These examples are pretty data agnostic which is a weakness but also a big point mentioned above; I slapped down a trivial TF model when the real value of ML often comes from the exploitation of quality data feature/input selections, preprocessing(including ways to increase or generalize dataset), and the ways in which training is undertaken. These are all things that must be carefully tuned to each problem/network, which can be extremely time consuming.

Erik Bengtson TF does not have an official c# version from what I understand. But, they do have APIs for: Python, C, Java, and Go from the looks of their site. It appears github has a c# wrappers for the c api. This TF c# issue discussion might give much more info and options beyond this one repo. I assume the C API + wrapper could theoretically be added to the cloud in the future, but if you wanted to mess with it soon I think it would require local usage of Lean to achieve c#.

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Derek, thanks for linking me to that. So far I have tried to call python code from C# code but it works only partially, and I have throught in another option which would be running tensorflow in a webserver, and make the calls through HTTP.

Here is the code and error for the C# to python, for sake of completeness. 

Failed to initialize algorithm: Initialize(): Python.Runtime.PythonException: AttributeError : '1, Culture=neutral, PublicKeyToken=null]]' object has no attribute 'open'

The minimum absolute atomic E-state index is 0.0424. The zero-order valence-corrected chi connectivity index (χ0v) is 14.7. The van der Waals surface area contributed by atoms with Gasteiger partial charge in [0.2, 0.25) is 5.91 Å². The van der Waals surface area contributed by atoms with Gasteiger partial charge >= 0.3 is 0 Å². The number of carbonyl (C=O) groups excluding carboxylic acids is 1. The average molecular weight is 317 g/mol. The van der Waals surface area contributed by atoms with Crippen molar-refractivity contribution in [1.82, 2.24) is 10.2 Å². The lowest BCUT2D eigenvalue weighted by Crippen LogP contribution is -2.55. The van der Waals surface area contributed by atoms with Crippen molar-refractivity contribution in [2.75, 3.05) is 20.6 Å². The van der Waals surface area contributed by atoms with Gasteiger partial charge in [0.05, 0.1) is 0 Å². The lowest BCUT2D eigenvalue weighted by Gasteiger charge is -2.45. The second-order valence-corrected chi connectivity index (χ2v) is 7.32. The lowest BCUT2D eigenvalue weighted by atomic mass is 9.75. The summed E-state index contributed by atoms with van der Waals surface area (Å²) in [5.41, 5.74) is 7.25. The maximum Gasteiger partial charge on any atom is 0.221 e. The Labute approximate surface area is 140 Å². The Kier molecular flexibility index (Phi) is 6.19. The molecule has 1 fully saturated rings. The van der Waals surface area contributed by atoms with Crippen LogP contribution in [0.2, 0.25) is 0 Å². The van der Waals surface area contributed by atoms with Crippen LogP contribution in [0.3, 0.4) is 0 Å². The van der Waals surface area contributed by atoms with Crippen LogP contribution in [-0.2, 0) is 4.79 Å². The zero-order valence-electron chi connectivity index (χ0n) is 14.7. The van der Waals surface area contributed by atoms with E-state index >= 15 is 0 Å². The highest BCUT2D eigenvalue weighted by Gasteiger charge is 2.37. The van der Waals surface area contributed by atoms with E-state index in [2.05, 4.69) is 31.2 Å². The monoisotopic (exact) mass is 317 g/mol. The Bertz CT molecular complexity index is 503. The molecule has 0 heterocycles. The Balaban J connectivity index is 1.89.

at Python.Runtime.PyObject.Invoke (Python.Runtime.PyTuple args, Python.Runtime.PyDict kw) [0x00033] in :0 Here is the C# code. The python code is on the link.using System;
using System.Collections.Generic;
using System.Linq;
using System.Text;
using System.Threading.Tasks;
using QuantConnect;
using QuantConnect.Data.Market;

using QuantConnect.Algorithm;
using Python.Runtime;
using QuantConnect.Data;
using System.Net;

namespace Quantability.Algorithm.CSharp.PythonTest
{
public class PythonTest : QCAlgorithm
{
// Url of dynamically loaded Python code
static string moduleUrl = "http://www.mocky.io/v2/5a40be643200000d09ac33fb";
// Python module name
static string moduleName = "TestModule";
// Symbol of Equity
static string ticker = "SPY";
// Reference to dynamically loaded Python module
static dynamic moduleRef;
dynamic model;
public override void Initialize()
{
SetStartDate(2007, 10, 7);
SetEndDate(2007, 10, 15);
AddSecurity(SecurityType.Equity, ticker, Resolution.Daily);